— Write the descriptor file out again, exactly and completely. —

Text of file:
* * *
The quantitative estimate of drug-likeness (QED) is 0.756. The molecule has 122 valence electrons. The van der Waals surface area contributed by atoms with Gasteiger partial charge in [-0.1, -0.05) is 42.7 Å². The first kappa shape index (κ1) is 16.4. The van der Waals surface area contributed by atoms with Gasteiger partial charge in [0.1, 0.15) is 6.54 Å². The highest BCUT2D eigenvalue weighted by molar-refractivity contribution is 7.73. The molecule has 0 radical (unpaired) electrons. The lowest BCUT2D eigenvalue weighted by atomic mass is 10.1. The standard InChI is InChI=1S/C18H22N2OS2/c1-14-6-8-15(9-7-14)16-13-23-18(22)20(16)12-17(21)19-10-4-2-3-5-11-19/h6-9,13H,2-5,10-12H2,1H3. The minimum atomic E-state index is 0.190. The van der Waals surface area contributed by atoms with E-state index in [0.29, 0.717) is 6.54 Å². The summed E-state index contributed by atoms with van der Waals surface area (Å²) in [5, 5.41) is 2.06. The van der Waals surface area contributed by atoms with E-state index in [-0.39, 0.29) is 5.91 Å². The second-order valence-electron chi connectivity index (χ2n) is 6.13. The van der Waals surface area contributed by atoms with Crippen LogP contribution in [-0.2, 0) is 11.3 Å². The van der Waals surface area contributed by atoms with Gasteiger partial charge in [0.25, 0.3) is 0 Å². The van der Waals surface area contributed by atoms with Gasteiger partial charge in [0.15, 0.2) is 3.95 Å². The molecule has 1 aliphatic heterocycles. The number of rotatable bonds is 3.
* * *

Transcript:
The quantitative estimate of drug-likeness (QED) is 0.756. The molecule has 122 valence electrons. The van der Waals surface area contributed by atoms with Gasteiger partial charge in [-0.1, -0.05) is 42.7 Å². The first kappa shape index (κ1) is 16.4. The van der Waals surface area contributed by atoms with Gasteiger partial charge in [0.1, 0.15) is 6.54 Å². The highest BCUT2D eigenvalue weighted by molar-refractivity contribution is 7.73. The molecule has 0 radical (unpaired) electrons. The lowest BCUT2D eigenvalue weighted by atomic mass is 10.1. The standard InChI is InChI=1S/C18H22N2OS2/c1-14-6-8-15(9-7-14)16-13-23-18(22)20(16)12-17(21)19-10-4-2-3-5-11-19/h6-9,13H,2-5,10-12H2,1H3. The minimum atomic E-state index is 0.190. The van der Waals surface area contributed by atoms with E-state index in [0.29, 0.717) is 6.54 Å². The summed E-state index contributed by atoms with van der Waals surface area (Å²) in [5, 5.41) is 2.06. The van der Waals surface area contributed by atoms with E-state index in [-0.39, 0.29) is 5.91 Å². The second-order valence-electron chi connectivity index (χ2n) is 6.13. The van der Waals surface area contributed by atoms with Crippen LogP contribution in [-0.2, 0) is 11.3 Å². The van der Waals surface area contributed by atoms with Gasteiger partial charge in [0.25, 0.3) is 0 Å². The van der Waals surface area contributed by atoms with Gasteiger partial charge in [0.15, 0.2) is 3.95 Å². The molecule has 1 aliphatic heterocycles. The number of rotatable bonds is 3.